When “Time,” a winged figure with an hourglass appears on stage at the beginning of Act 4, he announces that time has fast-forwarded “sixteen years” into the future. In this way, Time is acting the part of a Chorus (kind of like a narrator).

What’s interesting about this passage is that Time asks the audience not to be critical of this dramatic technique (“impute it not a crime” that the play has skipped ahead sixteen years). Flash forwards were a big no-no on the English stage in Shakespeare’s day because they disregarded the “classical unities” (of time, place, and action), a set of literary rules that said all plays should have the following features: 1) the action should take place within a 24 hour time span; 2) the action should take place in one geographical place/setting; 3) the play should have one main plot and no sub-plots. The Winter’s Tale pretty clearly breaks all of these rules (as did many other Shakespeare plays). Check out more of Time’s big speech below…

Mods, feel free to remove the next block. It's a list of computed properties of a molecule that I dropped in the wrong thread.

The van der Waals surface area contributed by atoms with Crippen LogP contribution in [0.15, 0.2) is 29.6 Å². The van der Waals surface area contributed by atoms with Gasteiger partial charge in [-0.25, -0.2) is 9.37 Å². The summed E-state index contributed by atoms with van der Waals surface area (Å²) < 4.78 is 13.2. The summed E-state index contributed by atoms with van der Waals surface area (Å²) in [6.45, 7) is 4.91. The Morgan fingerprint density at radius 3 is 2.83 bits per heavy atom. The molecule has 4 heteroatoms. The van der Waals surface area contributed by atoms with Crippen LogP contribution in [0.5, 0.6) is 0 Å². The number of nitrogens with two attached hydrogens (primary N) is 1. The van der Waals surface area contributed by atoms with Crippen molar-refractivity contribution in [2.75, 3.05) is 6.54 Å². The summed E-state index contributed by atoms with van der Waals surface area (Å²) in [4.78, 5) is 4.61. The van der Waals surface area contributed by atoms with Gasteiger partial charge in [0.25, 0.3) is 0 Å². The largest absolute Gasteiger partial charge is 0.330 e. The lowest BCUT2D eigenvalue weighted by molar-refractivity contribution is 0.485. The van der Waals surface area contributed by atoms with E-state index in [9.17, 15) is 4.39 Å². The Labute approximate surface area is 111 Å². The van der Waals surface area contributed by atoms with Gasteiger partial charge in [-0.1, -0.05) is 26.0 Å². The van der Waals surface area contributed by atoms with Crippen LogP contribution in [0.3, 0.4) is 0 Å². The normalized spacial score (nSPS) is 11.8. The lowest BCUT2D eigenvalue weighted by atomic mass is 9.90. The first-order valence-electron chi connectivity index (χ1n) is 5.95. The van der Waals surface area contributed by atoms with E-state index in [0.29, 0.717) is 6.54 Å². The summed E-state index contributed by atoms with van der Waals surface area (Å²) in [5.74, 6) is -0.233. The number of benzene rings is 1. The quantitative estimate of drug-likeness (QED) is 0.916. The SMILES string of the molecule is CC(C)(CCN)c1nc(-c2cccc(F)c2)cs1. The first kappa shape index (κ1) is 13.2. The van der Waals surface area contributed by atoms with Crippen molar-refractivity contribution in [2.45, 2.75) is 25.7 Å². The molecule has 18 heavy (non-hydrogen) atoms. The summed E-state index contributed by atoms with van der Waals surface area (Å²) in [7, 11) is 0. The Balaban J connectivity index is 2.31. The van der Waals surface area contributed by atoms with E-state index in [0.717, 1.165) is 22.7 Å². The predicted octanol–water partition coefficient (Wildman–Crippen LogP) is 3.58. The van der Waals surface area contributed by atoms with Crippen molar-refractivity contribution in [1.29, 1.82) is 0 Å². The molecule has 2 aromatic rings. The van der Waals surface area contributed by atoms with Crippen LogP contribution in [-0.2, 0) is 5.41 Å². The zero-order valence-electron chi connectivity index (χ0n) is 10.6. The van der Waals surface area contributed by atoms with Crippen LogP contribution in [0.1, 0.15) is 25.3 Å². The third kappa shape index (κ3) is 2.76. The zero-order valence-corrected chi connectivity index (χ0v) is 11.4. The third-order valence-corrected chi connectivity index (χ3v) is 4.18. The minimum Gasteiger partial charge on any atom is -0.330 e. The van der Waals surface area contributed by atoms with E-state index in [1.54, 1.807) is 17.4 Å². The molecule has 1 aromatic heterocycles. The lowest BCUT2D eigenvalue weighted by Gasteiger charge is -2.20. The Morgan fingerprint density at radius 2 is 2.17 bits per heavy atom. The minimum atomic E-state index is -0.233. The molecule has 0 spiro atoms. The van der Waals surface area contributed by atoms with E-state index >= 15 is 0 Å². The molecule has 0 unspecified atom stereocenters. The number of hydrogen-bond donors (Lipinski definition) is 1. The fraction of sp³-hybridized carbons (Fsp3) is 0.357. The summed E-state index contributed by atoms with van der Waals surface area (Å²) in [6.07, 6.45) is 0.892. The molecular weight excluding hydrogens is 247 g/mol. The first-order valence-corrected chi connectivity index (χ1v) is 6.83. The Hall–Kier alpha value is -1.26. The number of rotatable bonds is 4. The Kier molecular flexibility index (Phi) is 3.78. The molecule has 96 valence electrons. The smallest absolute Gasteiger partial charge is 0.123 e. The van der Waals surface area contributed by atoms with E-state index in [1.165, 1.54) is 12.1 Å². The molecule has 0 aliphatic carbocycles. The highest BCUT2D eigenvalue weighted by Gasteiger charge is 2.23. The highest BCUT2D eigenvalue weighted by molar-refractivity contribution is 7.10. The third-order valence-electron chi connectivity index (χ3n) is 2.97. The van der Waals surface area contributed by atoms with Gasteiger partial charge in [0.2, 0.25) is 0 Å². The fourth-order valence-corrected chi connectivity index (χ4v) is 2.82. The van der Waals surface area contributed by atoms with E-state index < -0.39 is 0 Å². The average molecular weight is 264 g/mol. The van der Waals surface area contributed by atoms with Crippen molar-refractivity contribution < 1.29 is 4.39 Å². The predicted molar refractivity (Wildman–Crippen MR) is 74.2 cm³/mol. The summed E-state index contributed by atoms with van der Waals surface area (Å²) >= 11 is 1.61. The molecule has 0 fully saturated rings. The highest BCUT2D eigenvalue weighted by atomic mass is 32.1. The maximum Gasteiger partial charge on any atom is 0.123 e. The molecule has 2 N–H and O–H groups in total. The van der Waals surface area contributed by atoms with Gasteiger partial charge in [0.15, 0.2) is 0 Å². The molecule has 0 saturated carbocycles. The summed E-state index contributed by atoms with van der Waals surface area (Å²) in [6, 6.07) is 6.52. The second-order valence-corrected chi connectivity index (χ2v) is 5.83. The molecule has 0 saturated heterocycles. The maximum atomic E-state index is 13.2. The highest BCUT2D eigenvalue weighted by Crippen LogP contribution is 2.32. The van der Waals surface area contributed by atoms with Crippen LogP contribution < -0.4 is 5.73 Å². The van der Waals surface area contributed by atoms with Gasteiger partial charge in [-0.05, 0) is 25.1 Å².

Your patience this allowing,
I turn my glass and give my scene such growing
As you had slept between: Leontes leaving,
The effects of his fond jealousies so grieving
That he shuts up himself, imagine me,
Gentle spectators, that I now may be
In fair Bohemia, and remember well,
I mentioned a son o' the king's, which Florizel
I now name to you; and with speed so pace
To speak of Perdita, now grown in grace
Equal with wondering: what of her ensues
I list not prophecy; but let Time's news
Be known when 'tis brought forth.
A shepherd's daughter,
And what to her adheres, which follows after,
Is the argument of Time. Of this allow,
If ever you have spent time worse ere now;
If never, yet that Time himself doth say
He wishes earnestly you never may. (4.1.1)

There’s a lot going on in this passage (more than we can possibly cover here), but here’s something we think is pretty important. Addressing the audience, Time goes out of his way to remind us that we are “spectators” watching (or reading) the progression of the “play,” an activity that basically allows us to pass the time (so to speak) in a pleasant way. Time also alerts us to the fact that, while we’re engaged with Shakespeare’s drama, time outside the theater marches on.

Sir, you have done enough, and have perform'd
A saint-like sorrow: no fault could you make,
Which you have not redeem'd; indeed, paid down